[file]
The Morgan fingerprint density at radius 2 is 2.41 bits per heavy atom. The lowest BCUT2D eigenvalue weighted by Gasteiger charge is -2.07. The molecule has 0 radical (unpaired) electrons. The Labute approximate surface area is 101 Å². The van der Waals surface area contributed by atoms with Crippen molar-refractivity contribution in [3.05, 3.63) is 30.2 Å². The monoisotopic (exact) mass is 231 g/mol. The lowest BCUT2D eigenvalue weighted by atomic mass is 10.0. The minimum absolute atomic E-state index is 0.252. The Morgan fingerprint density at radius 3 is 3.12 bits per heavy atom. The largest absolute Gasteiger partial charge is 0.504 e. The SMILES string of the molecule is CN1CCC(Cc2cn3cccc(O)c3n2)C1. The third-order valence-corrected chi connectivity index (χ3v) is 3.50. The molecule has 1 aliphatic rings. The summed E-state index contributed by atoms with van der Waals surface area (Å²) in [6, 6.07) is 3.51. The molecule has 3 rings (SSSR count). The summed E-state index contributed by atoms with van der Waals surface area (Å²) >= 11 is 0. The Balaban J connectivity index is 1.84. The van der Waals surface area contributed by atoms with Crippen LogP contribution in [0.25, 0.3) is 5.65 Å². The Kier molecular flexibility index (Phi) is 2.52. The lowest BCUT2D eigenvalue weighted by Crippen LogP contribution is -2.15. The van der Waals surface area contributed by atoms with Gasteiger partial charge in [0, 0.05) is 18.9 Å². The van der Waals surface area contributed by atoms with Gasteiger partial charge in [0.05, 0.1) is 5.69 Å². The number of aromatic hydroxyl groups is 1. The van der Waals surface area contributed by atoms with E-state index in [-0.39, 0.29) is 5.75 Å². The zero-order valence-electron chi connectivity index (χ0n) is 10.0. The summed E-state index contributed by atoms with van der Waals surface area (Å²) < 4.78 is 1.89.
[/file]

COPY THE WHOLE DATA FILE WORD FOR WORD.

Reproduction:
The Morgan fingerprint density at radius 2 is 2.41 bits per heavy atom. The lowest BCUT2D eigenvalue weighted by Gasteiger charge is -2.07. The molecule has 0 radical (unpaired) electrons. The Labute approximate surface area is 101 Å². The van der Waals surface area contributed by atoms with Crippen molar-refractivity contribution in [3.05, 3.63) is 30.2 Å². The monoisotopic (exact) mass is 231 g/mol. The lowest BCUT2D eigenvalue weighted by atomic mass is 10.0. The minimum absolute atomic E-state index is 0.252. The Morgan fingerprint density at radius 3 is 3.12 bits per heavy atom. The largest absolute Gasteiger partial charge is 0.504 e. The SMILES string of the molecule is CN1CCC(Cc2cn3cccc(O)c3n2)C1. The third-order valence-corrected chi connectivity index (χ3v) is 3.50. The molecule has 1 aliphatic rings. The summed E-state index contributed by atoms with van der Waals surface area (Å²) in [6, 6.07) is 3.51. The molecule has 3 rings (SSSR count). The summed E-state index contributed by atoms with van der Waals surface area (Å²) >= 11 is 0. The Balaban J connectivity index is 1.84. The van der Waals surface area contributed by atoms with Crippen LogP contribution in [0.25, 0.3) is 5.65 Å². The Kier molecular flexibility index (Phi) is 2.52. The lowest BCUT2D eigenvalue weighted by Crippen LogP contribution is -2.15. The van der Waals surface area contributed by atoms with Gasteiger partial charge in [0, 0.05) is 18.9 Å². The van der Waals surface area contributed by atoms with Gasteiger partial charge in [0.05, 0.1) is 5.69 Å². The number of aromatic hydroxyl groups is 1. The van der Waals surface area contributed by atoms with E-state index in [-0.39, 0.29) is 5.75 Å². The zero-order valence-electron chi connectivity index (χ0n) is 10.0. The summed E-state index contributed by atoms with van der Waals surface area (Å²) < 4.78 is 1.89.